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Ray Kennedy (born Northumberland, England, 28 July 1951) was a top footballer of the 1970s who won every domestic honour in the game with Arsenal and Liverpool.

Kennedy trained as an apprentice with Port Vale but was told by manager Stanley Matthews at the age of 16 that he wasn't good enough to be a professional footballer. Accepting that a man who had once been England's greatest player was probably speaking the truth, Kennedy returned to his native north-east and started playing as an amateur and working in a sweet factory.

He was then spotted by a scout for Arsenal, who signed him in 1968. Two years later he made his first team debut as Arsenal progressed to the Fairs Cup final. As a substitute in the first leg, Kennedy scored a crucial goal which reduced a heavy deficit inflicted by opponents Anderlecht, and Arsenal completed the comeback in the second leg and won the competition.

The following year Kennedy was a regular fixture (he only missed one game in all competitions) in the Arsenal side which became only the second in the 20th century to win the coveted "double" of League championship and FA Cup. A tight, dramatic finale to the title race saw Kennedy score the only goal of the game against Arsenal's fiercest rivals Tottenham Hotspur to secure the title for the first time since 1948. Three days later, Arsenal beat Liverpool 2-1 to win the FA Cup. Kennedy didn't score in the final, but did end the season with an impressive 36 goals.

Arsenal returned to Wembley to defend the FA Cup the following season but lost 1-0 to Leeds United. Kennedy had scored 26 goals during the season but was only named as a substitute for this final. For the next two seasons he played and scored consistently but Arsenal did not win a trophy.

After the 1974 season ended, Kennedy was sold to Liverpool for 180,000 pounds. He turned out to be the last signing made by legendary Anfield manager Bill Shankly, who announced his retirement on the same day.

Despite his ability as a striker, Kennedy's chances to play in his favoured centre forward role at Liverpool were restricted due to the presence of the prolific Kevin Keegan and John Toshack. Shankly's successor Bob Paisley, however, had other plans for Kennedy. Giving him the Number 5 shirt, Paisley converted the burly striker into a cultured attacking midfield player, based on the left flank, and Kennedy flourished in this role for the rest of the decade, also winning his first of 17 caps for England in this position. He never played as an orthodox centre forward again.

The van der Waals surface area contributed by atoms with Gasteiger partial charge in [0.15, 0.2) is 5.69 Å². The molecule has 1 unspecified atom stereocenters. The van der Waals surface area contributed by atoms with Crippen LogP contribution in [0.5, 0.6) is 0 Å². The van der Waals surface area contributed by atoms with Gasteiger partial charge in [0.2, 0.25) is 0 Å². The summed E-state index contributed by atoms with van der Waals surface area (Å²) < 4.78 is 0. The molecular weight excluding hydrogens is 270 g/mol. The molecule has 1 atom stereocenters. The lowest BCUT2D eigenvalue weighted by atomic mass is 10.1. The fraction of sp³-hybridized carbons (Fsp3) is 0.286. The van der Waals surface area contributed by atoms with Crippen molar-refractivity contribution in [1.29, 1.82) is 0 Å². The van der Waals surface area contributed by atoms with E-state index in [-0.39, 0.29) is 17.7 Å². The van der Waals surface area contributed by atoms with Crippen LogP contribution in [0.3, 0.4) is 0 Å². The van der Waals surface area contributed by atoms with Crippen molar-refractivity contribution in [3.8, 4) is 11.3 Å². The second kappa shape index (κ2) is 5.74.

With Liverpool, Kennedy won the League title and UEFA Cup in 1976, scoring in the final of the latter, and came close to equalling his "double" achievements with Arsenal when in 1977 Liverpool ventured to Wembley for the FA Cup final having already regained their title. Victory over Manchester United would have enabled Kennedy to become the first player to win the "double" with two different clubs, but Liverpool lost the game 2-1. Kennedy nearly forced extra-time in the last minute when his long-range shot hit the crossbar.

With dreams of the traditional "double" gone, Liverpool went to Rome to contest their first European Cup final against Borussia Monchengladbach and won the game 3-1, earning Kennedy his third European honour. Kennedy and Liverpool retained the trophy the following year and again in 1981, while also winning the League twice more and their first League Cup.

After the emergence of young midfielder Ronnie Whelan in 1982, Kennedy left Liverpool (having played enough games to guarantee a final title medal) to join the renaissance of Swansea City under his former team-mate Toshack, who had previously recruited fellow Liverpool legends Tommy Smith and Ian Callaghan. His spell there ended acrimoniously, with Toshack accusing Kennedy publicly of not trying, when the truth was that Parkinson's Disease was setting in. Kennedy tried to resume his career in his native north-east at Hartlepool United but his condition worsened and he was forced to retire in 1984 just before his 33rd birthday. His condition was finally confirmed by a specialist when he was 35.

Kennedy's only work in football after he finished playing was a brief spell at Sunderland as a coach. He has spent the majority of life since retirement and diagnosis working towards publicising and raising funds for the research and treatment of Parkinson's. Arsenal and Liverpool played each other in a testimonial game in 1991 to raise money for the cause.

To this day Kennedy lives a quiet, homebound life with decreased mobility and a dependency on drugs to control the discomfort of his condition. He had to sell his medals, caps, shirts and other memorabilia after falling on financially hard times.

Comments

As a Liverpool fan, I can say that Ray is much loved by us also, god bless you Ray

As a junior, Ray Kennedy played for New Hartley Juniors.  John Maley was, and still is the manager.  Ray lives in New Hartley now and is a much loved member of the community.

 

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